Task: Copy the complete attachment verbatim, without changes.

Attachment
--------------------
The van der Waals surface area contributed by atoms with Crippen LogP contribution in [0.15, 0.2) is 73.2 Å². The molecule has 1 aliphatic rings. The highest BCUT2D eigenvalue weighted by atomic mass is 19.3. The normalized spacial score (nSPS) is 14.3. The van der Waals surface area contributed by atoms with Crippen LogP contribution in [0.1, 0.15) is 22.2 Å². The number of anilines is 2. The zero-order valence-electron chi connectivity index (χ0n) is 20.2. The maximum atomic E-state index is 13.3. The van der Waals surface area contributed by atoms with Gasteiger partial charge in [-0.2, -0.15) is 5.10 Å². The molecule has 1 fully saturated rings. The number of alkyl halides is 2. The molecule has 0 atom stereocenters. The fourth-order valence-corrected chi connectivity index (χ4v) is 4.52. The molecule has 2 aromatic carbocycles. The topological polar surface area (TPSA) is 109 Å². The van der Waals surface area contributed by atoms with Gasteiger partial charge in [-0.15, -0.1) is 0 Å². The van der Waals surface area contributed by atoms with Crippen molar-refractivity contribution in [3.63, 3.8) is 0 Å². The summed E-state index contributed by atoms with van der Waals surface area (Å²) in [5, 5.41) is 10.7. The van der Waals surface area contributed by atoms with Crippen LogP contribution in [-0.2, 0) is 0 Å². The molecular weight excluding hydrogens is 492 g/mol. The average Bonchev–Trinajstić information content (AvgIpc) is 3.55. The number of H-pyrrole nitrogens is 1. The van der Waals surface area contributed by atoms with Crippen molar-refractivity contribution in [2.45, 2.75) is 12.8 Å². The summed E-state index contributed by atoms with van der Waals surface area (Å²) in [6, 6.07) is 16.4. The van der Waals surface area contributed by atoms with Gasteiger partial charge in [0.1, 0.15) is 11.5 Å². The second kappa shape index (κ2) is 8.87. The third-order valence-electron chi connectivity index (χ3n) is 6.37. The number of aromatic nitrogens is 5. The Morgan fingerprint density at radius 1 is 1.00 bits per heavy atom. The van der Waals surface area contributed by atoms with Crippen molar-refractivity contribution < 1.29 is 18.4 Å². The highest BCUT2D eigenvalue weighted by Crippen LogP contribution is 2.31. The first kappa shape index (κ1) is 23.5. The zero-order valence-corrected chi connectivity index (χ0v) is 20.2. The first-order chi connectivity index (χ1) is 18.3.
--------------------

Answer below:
The van der Waals surface area contributed by atoms with Crippen LogP contribution in [0.15, 0.2) is 73.2 Å². The molecule has 1 aliphatic rings. The highest BCUT2D eigenvalue weighted by atomic mass is 19.3. The normalized spacial score (nSPS) is 14.3. The van der Waals surface area contributed by atoms with Crippen LogP contribution in [0.1, 0.15) is 22.2 Å². The number of anilines is 2. The zero-order valence-electron chi connectivity index (χ0n) is 20.2. The maximum atomic E-state index is 13.3. The van der Waals surface area contributed by atoms with Gasteiger partial charge in [-0.2, -0.15) is 5.10 Å². The molecule has 1 fully saturated rings. The number of alkyl halides is 2. The molecule has 0 atom stereocenters. The fourth-order valence-corrected chi connectivity index (χ4v) is 4.52. The molecule has 2 aromatic carbocycles. The topological polar surface area (TPSA) is 109 Å². The van der Waals surface area contributed by atoms with Gasteiger partial charge in [-0.15, -0.1) is 0 Å². The van der Waals surface area contributed by atoms with Crippen molar-refractivity contribution in [3.63, 3.8) is 0 Å². The summed E-state index contributed by atoms with van der Waals surface area (Å²) in [5, 5.41) is 10.7. The van der Waals surface area contributed by atoms with Crippen LogP contribution in [-0.2, 0) is 0 Å². The molecular weight excluding hydrogens is 492 g/mol. The average Bonchev–Trinajstić information content (AvgIpc) is 3.55. The number of H-pyrrole nitrogens is 1. The van der Waals surface area contributed by atoms with Crippen molar-refractivity contribution in [2.45, 2.75) is 12.8 Å². The summed E-state index contributed by atoms with van der Waals surface area (Å²) in [6, 6.07) is 16.4. The van der Waals surface area contributed by atoms with Gasteiger partial charge in [0.1, 0.15) is 11.5 Å². The second kappa shape index (κ2) is 8.87. The third-order valence-electron chi connectivity index (χ3n) is 6.37. The number of aromatic nitrogens is 5. The Morgan fingerprint density at radius 1 is 1.00 bits per heavy atom. The van der Waals surface area contributed by atoms with Crippen molar-refractivity contribution < 1.29 is 18.4 Å². The highest BCUT2D eigenvalue weighted by Crippen LogP contribution is 2.31. The first kappa shape index (κ1) is 23.5. The zero-order valence-corrected chi connectivity index (χ0v) is 20.2. The first-order chi connectivity index (χ1) is 18.3.